At the service level, synthetic environments can also provide an avenue for defense forces to train for complex operations from the operational to tactical level. CAE’s Virtual Intelligence Surveillance and Reconnaissance Training Application — VISTA — creates synthetic streams of cyber, electronic and command and control, information, surveillance, and reconnaissance (C2ISR) sensor data, which are incorporated into training, planning, and mission rehearsal. Commanders and warfighters can train on operationally relevant datasets. New tools, like CAE’s single synthetic environment, combine artificial intelligence with a common operational picture allowing commanders to better visualize and coordinate effects across all-domains and all-echelons for decision assistance. CAE RISE uses human physiological data and artificial intelligence to build attributes of trust to facilitate future human-machine teams future collaborative combat aircraft (CCAs).

Training to Fight Alongside Allies and Partners

In a multipolar threat environment, the US’ greatest strength — when compared against China or Russia — lies in its alliance network. The US can call upon a diverse range of allies and partners, many of which are united via common democratic norms, to achieve shared geostrategic aims. As a result, future coalition effectiveness and interoperability becomes of paramount importance. At present, coalition training opportunities are rare and logistically challenging, requiring platforms, assets, airmen, and guardians to co-locate. Synthetic environments can increase the ease and frequency of coalition training, ensuring the requisite level of interoperability and effectiveness before the crucible of combat.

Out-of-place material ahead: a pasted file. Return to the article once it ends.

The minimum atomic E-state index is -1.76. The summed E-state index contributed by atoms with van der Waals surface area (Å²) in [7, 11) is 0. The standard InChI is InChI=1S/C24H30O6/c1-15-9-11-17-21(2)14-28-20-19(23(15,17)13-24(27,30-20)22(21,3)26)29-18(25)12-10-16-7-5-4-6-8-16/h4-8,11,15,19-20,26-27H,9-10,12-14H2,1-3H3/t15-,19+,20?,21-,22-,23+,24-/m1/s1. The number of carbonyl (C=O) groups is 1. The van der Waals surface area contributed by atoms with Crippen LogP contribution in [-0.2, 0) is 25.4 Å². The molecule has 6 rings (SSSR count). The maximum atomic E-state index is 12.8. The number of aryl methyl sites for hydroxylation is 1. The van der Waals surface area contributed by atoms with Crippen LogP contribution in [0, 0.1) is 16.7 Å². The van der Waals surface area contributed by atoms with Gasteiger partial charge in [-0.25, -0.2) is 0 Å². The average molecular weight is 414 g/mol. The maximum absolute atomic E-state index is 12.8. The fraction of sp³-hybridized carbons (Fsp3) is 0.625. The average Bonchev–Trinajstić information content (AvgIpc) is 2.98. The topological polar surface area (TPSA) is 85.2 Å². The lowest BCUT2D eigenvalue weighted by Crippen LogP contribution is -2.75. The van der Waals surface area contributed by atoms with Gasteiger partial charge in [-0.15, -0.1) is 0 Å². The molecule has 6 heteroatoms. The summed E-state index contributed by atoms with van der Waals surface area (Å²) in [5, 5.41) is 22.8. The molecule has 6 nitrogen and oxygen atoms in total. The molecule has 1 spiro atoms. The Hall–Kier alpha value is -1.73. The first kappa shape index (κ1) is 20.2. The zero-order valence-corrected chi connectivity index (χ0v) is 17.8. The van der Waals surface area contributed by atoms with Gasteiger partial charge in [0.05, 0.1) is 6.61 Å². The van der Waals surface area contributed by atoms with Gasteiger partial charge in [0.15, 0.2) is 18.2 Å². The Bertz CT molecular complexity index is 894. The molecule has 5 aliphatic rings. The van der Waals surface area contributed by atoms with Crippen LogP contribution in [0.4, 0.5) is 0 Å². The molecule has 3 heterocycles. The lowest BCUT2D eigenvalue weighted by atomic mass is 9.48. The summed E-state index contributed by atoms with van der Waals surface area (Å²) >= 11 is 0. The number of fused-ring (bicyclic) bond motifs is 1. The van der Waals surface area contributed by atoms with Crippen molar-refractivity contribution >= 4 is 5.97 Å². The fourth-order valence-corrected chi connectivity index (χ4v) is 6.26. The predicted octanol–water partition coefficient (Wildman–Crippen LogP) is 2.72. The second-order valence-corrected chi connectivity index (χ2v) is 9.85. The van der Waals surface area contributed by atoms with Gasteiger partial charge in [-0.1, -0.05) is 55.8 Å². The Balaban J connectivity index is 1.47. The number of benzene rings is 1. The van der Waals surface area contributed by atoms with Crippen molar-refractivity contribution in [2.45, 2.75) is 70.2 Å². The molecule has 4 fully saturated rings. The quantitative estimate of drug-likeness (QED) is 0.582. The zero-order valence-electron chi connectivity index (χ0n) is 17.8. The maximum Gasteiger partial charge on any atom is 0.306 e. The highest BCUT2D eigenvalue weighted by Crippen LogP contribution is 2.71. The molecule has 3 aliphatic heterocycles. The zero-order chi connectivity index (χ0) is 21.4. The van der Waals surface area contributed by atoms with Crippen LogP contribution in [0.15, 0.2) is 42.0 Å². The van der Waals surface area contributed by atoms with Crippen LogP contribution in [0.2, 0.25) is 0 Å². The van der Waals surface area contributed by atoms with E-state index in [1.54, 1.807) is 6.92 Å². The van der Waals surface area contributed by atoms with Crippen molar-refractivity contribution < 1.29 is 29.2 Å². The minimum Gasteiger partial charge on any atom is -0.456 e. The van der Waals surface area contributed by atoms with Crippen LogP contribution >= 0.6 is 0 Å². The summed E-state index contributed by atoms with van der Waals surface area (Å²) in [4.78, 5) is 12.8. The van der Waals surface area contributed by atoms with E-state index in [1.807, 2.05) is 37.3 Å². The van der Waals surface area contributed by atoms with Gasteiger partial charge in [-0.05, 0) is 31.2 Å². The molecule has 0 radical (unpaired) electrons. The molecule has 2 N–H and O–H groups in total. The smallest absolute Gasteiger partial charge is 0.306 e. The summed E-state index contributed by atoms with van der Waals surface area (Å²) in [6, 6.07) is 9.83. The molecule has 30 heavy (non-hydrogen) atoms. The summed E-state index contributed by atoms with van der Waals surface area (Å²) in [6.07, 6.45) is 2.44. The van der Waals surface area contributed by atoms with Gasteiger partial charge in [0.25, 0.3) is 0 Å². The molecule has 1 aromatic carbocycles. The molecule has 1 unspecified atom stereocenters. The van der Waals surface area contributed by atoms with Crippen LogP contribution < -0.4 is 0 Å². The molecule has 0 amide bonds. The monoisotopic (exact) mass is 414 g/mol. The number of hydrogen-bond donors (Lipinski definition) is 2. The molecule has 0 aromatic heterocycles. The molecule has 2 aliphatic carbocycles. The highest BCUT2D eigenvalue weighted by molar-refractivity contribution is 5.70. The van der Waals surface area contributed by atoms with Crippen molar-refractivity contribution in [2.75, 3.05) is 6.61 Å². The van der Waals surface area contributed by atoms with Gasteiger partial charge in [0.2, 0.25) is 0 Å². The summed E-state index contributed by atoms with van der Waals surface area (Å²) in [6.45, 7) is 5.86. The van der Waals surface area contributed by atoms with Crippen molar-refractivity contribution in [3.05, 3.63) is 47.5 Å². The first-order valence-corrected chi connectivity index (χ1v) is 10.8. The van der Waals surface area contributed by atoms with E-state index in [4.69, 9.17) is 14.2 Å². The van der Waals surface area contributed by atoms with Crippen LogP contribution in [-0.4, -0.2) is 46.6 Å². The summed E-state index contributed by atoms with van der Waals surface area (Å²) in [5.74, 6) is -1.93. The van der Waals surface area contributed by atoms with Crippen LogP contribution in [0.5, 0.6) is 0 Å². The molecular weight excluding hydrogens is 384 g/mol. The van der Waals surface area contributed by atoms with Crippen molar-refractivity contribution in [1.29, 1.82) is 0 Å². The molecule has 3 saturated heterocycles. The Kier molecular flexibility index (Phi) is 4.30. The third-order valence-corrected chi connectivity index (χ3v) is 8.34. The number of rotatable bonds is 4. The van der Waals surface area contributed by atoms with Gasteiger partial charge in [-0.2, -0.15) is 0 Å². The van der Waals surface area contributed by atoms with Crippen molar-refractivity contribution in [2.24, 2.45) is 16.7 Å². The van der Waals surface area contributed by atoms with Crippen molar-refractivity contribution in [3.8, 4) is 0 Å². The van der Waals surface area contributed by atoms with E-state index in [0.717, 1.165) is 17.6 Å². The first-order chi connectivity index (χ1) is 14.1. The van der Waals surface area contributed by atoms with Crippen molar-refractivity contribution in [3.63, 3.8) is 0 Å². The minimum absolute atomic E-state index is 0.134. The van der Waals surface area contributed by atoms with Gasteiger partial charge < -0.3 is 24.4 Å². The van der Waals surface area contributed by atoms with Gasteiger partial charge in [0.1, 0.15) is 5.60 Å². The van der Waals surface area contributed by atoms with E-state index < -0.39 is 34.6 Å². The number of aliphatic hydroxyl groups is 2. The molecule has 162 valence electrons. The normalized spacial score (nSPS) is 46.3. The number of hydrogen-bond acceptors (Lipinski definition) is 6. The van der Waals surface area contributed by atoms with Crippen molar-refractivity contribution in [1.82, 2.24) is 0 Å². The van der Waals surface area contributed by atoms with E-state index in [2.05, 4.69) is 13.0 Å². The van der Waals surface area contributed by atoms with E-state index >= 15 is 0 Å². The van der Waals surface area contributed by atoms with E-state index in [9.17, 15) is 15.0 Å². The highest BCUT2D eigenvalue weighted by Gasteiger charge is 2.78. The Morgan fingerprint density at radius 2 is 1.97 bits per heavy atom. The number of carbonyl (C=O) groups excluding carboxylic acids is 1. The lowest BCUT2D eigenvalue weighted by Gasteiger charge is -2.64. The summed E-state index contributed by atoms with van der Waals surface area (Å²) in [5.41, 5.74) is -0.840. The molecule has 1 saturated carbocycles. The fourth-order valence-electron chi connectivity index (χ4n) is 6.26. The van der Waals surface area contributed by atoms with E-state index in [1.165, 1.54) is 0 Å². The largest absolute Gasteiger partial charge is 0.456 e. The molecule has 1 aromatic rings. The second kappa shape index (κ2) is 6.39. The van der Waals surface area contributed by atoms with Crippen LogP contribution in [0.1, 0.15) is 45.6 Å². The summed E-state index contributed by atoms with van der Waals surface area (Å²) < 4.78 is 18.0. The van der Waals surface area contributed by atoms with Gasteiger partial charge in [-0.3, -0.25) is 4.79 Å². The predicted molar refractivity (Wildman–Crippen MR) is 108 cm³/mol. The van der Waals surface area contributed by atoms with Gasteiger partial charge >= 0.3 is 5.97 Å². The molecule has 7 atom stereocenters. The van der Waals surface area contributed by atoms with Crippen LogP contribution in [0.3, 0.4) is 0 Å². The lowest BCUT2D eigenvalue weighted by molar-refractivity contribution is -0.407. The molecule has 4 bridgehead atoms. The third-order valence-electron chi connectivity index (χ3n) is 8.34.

The Air Force Joint Synthetic Environment (JSE) and Joint Integrated Test and Training Center (JITTC) are designed to partially address this need, allowing Air Force, Navy, and international pilots to fly integrated synthetic (in the former case) and integrated live and synthetic (in the latter case) missions together. However, both the JSE and JITTC require realistic models of aircraft, weapons, and sensors, something, which to date, has been a persistent problem. As the prime behind the Air Force’s Simulator Common Architecture Requirements and Standards program (SCARS), CAE is actively working to solve this problem. CAE is defining common interfaces by which new models and assets can be integrated into the Air Force’s training infrastructure. CAE’s approach, when combined with its emphasis on modular open system approaches to software development, and ironclad cybersecurity across the enterprise, will ensure that services and allies train in a representative environment that evolves in tandem with the changing character of war.

As a high-technology company, with more than 75 years of expertise supporting military training, CAE is the choice to meet the training needs to our nation’s Airmen and Guardians, particularly as they confront a multipolar threat environment.

Dr. Jenny McArdle, Ph.D. CAE Defense and Security Senior Director, Defense Programs and Deputy Chief Learning Officer spearheads strategic and technical outreach to defense customers, research and thought leadership organizations.

Industry Spotlight


Industry Spotlight

News and analysis content provided by the aerospace and defence industry, putting a spotlight on …

Read full bio

Share to